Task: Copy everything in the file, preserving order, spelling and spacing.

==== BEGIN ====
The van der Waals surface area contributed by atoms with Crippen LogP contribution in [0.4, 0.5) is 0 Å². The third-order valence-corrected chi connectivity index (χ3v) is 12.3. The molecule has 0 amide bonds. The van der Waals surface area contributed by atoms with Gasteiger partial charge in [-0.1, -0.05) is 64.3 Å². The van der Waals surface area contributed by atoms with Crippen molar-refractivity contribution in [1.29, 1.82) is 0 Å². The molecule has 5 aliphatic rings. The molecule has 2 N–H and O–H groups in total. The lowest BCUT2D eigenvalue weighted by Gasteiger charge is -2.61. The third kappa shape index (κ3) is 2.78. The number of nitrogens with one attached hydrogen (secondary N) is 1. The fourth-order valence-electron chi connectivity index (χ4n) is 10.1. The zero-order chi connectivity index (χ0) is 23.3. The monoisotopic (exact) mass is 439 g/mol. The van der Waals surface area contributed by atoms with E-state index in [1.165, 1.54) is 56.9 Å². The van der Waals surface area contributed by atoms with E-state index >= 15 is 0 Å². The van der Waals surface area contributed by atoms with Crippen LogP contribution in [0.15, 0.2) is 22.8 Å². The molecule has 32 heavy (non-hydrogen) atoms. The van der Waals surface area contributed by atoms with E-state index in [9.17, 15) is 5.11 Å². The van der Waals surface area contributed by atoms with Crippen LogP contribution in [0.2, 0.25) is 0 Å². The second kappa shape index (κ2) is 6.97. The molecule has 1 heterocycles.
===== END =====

The van der Waals surface area contributed by atoms with Crippen LogP contribution in [0.4, 0.5) is 0 Å². The third-order valence-corrected chi connectivity index (χ3v) is 12.3. The molecule has 0 amide bonds. The van der Waals surface area contributed by atoms with Gasteiger partial charge in [-0.1, -0.05) is 64.3 Å². The van der Waals surface area contributed by atoms with Crippen molar-refractivity contribution in [1.29, 1.82) is 0 Å². The molecule has 5 aliphatic rings. The molecule has 2 N–H and O–H groups in total. The lowest BCUT2D eigenvalue weighted by Gasteiger charge is -2.61. The third kappa shape index (κ3) is 2.78. The number of nitrogens with one attached hydrogen (secondary N) is 1. The fourth-order valence-electron chi connectivity index (χ4n) is 10.1. The zero-order chi connectivity index (χ0) is 23.3. The monoisotopic (exact) mass is 439 g/mol. The van der Waals surface area contributed by atoms with E-state index in [1.165, 1.54) is 56.9 Å². The van der Waals surface area contributed by atoms with E-state index >= 15 is 0 Å². The van der Waals surface area contributed by atoms with Crippen LogP contribution in [0.15, 0.2) is 22.8 Å². The molecule has 32 heavy (non-hydrogen) atoms. The van der Waals surface area contributed by atoms with E-state index in [9.17, 15) is 5.11 Å². The van der Waals surface area contributed by atoms with Crippen LogP contribution in [0.2, 0.25) is 0 Å². The second kappa shape index (κ2) is 6.97. The molecule has 1 heterocycles.